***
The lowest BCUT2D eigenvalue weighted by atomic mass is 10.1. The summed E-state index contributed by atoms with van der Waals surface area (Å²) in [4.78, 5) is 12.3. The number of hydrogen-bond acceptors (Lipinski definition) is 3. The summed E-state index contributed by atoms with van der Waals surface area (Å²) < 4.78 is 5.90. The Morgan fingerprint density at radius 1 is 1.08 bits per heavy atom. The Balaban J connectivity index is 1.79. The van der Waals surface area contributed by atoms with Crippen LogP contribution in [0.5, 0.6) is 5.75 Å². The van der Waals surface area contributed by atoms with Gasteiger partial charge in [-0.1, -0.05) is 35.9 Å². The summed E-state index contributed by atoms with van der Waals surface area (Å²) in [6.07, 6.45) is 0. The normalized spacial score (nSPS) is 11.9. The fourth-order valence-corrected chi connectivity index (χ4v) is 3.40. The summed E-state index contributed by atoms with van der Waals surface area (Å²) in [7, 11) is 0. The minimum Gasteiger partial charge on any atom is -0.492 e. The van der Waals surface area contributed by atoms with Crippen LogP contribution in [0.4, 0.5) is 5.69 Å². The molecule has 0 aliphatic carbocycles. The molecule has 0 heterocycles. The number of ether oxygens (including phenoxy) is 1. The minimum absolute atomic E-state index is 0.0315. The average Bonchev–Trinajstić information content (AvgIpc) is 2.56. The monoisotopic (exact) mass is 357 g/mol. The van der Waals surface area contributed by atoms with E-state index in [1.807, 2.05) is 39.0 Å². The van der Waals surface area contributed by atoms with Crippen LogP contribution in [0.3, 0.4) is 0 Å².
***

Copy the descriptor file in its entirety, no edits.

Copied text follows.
The lowest BCUT2D eigenvalue weighted by atomic mass is 10.1. The summed E-state index contributed by atoms with van der Waals surface area (Å²) in [4.78, 5) is 12.3. The number of hydrogen-bond acceptors (Lipinski definition) is 3. The summed E-state index contributed by atoms with van der Waals surface area (Å²) < 4.78 is 5.90. The Morgan fingerprint density at radius 1 is 1.08 bits per heavy atom. The Balaban J connectivity index is 1.79. The van der Waals surface area contributed by atoms with Crippen LogP contribution in [0.5, 0.6) is 5.75 Å². The van der Waals surface area contributed by atoms with Gasteiger partial charge in [-0.1, -0.05) is 35.9 Å². The summed E-state index contributed by atoms with van der Waals surface area (Å²) in [6.07, 6.45) is 0. The normalized spacial score (nSPS) is 11.9. The fourth-order valence-corrected chi connectivity index (χ4v) is 3.40. The summed E-state index contributed by atoms with van der Waals surface area (Å²) in [7, 11) is 0. The minimum Gasteiger partial charge on any atom is -0.492 e. The van der Waals surface area contributed by atoms with Crippen LogP contribution in [0.4, 0.5) is 5.69 Å². The molecule has 0 aliphatic carbocycles. The molecule has 0 heterocycles. The number of ether oxygens (including phenoxy) is 1. The minimum absolute atomic E-state index is 0.0315. The average Bonchev–Trinajstić information content (AvgIpc) is 2.56. The monoisotopic (exact) mass is 357 g/mol. The van der Waals surface area contributed by atoms with E-state index in [1.807, 2.05) is 39.0 Å². The van der Waals surface area contributed by atoms with Crippen LogP contribution in [0.3, 0.4) is 0 Å².